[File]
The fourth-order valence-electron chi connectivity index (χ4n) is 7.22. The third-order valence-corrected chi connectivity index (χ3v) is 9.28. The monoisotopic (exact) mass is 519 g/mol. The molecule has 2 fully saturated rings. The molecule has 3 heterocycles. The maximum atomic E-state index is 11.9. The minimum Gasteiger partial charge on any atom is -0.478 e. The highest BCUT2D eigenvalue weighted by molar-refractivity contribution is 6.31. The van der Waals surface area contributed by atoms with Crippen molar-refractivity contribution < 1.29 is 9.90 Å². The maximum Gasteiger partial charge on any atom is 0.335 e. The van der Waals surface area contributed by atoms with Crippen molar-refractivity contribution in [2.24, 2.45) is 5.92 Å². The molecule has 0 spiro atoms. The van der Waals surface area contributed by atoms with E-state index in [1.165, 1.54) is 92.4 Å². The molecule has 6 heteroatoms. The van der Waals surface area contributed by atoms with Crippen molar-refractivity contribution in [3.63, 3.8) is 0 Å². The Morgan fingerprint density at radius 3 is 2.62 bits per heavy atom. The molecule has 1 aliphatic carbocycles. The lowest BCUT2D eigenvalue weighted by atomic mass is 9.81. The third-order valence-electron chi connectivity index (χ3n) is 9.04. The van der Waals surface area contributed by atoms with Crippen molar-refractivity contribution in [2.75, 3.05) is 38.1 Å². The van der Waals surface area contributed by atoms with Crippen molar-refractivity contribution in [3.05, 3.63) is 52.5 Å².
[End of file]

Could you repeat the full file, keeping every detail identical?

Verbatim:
The fourth-order valence-electron chi connectivity index (χ4n) is 7.22. The third-order valence-corrected chi connectivity index (χ3v) is 9.28. The monoisotopic (exact) mass is 519 g/mol. The molecule has 2 fully saturated rings. The molecule has 3 heterocycles. The maximum atomic E-state index is 11.9. The minimum Gasteiger partial charge on any atom is -0.478 e. The highest BCUT2D eigenvalue weighted by molar-refractivity contribution is 6.31. The van der Waals surface area contributed by atoms with Crippen molar-refractivity contribution < 1.29 is 9.90 Å². The maximum Gasteiger partial charge on any atom is 0.335 e. The van der Waals surface area contributed by atoms with Crippen molar-refractivity contribution in [2.24, 2.45) is 5.92 Å². The molecule has 0 spiro atoms. The van der Waals surface area contributed by atoms with E-state index in [1.165, 1.54) is 92.4 Å². The molecule has 6 heteroatoms. The van der Waals surface area contributed by atoms with Crippen molar-refractivity contribution in [3.63, 3.8) is 0 Å². The Morgan fingerprint density at radius 3 is 2.62 bits per heavy atom. The molecule has 1 aliphatic carbocycles. The lowest BCUT2D eigenvalue weighted by atomic mass is 9.81. The third-order valence-electron chi connectivity index (χ3n) is 9.04. The van der Waals surface area contributed by atoms with Crippen molar-refractivity contribution in [2.75, 3.05) is 38.1 Å². The van der Waals surface area contributed by atoms with Crippen molar-refractivity contribution in [3.05, 3.63) is 52.5 Å².